Finally, my pilgrim’s journey is over!

Before you jump to conclusions… I just finished Pilgrim’s Progress by John Bunyan.

It took me pretty much a year, but I made it! Here are my reflections on the book.

Obviously it’s an allegory, so there’s some interesting things there. Thoughts about how literal is this telling? How directly is it related to life? Are these real people or more like character traits?
That last one is interesting because Christian is a person, but the rest of the characters seem to be ideas, concepts, and character traits.
In the second book, about Christian’s wife and children journeying to the Celestial City, this breaks down a bit. There is a whole group of characters who seem to portray actual people or at least types of people.
I really want to talk about the second half of the book, about Christian’s wife, Christiana, which I will just call the second book from here on.

The whole time I was reading the second book, I had one question: Why does Christiana have so much help, while Christian had just one companion? (My second question relates to a specific character, but I’ll get to that in a minute.)

I think Bunyan was pointing to the trend that the first person in a family, a city, or any kind of community who becomes a believer in Christ, is in a way blazing a new trail. There is no one for them to follow, there is no testimony of faithfulness showing them the way, walking along with them. So this make sense that in the first book, Christian was so incredibly dependent on the Bible, and on his fellow pilgrims, namely Faithful and Hopeful. However, he did not have any “older believers” to be imitating, seeking counsel from, or bringing to mind how they did this part of the path.

In the second book, a great amount of words are spent recalling what Christian did in the first book. The places he went are revisited, monuments are noted recounting the things he did, etc.
Christiana and her children seem to be the second and third generation of believers going through life remembering the one who went before, the faithfulness of God to him, the hope he had, and therefore the hope they have of heaven.

That brings me to my second question that I kept asking myself while I read the second book: Who is Great-heart?

I still don’t have an answer for this, but here are my guesses:

  1. He is the Word, the Bible.
  2. He is a pastor.
  3. He is an angel.

Let me break these down.

First, Great-heart is an allegory for the Bible. My main reason for this is that he is dressed all in armor, he is the literal armor of God. This reasoning falls apart a little bit at the end when we meet Valiant, because he is also dressed all in armor and clearly using it.

Second, Great-heart is an allegory for a Pastor. This one possibly makes the most sense. A good pastor leads God’s people (see the entire books of 1&2 Timothy and Titus, is responsible for God’s people (James 3:1), should be dressed in the armor of God (Ephesians 6:12-18), and skilled in using the Sword of the Spirit, the Bible (2 Timothy 4:2).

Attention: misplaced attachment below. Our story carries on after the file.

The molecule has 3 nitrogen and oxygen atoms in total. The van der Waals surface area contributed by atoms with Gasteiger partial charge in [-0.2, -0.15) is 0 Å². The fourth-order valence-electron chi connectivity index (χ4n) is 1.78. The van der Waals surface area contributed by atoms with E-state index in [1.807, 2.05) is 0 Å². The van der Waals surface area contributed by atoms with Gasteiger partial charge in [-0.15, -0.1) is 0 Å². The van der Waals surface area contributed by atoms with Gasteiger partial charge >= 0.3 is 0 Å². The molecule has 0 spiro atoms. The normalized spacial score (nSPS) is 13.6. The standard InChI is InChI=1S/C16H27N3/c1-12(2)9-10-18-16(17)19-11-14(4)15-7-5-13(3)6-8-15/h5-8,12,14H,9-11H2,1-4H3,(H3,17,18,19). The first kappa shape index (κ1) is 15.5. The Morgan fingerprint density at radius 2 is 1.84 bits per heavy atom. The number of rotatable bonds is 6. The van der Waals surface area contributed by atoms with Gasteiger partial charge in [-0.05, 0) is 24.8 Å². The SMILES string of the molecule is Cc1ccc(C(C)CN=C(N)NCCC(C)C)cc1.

Third, Great-heart is an allegory for an Angel. Angel’s are literally ministering spirits. Just as they ministered to Jesus in the garden (Luke 22) it makes sense that angels minister to those whom Jesus redeemed, although mostly unseen. Looking into the Old Testament, angels were involved in much of God’s communication and leading of his people. What comes to my mind are the angels appearing to Abraham on several occasions (see Genesis, all over the place). Just recently I was reading in Exodus when the Israelites had just escaped Egypt, and are on the edge of the Red Sea, an angel is described as leading them. Here’s the passage.

Then the angel of God who was going before the host of Israel moved and went behind them, and the pillar of cloud moved from before them and stood behind them.

Exodus 14:19

I still don’t know the answer to who or what Great-heart, and to a lesser extent Valiant, are representing in the book. Thinking over it, however, has been kind of fun, and really made me think deeply about the entire book and what points Bunyan was making with his allegory.

Allegories always point to reality, but because this book was written back in the 1600s, it is less clear.

Also, the language is an adventure. On that note, here is far and away my favorite quote from the book:

Bowels become pilgrims

Pilgrim’s Progress by John Bunyan

Just yes.

Walk on, Pilgrim.
“…walk in a manner worthy of the Lord, fully pleasing to him: bearing fruit in every good work and increasing in the knowledge of God” (Colossians 1:10)

Soli Deo Gloria!

How to encourage your children

Spoiler alert: I’m not very good at this.

I’m am not a natural encourager.
It is not my spiritual gift, if you want to put it that way.
I have an analytical mind, which delights in ruminating on all things, actions, words, ideas, jokes, dreams, songs, pictures, movies, turns of phrases. Everything! You pick something I will sit for minutes, hours, days thinking over it, dissecting it, pulling it apart, rearranging it, finding different possible meanings or intentions or directions or… Well, you see what I mean.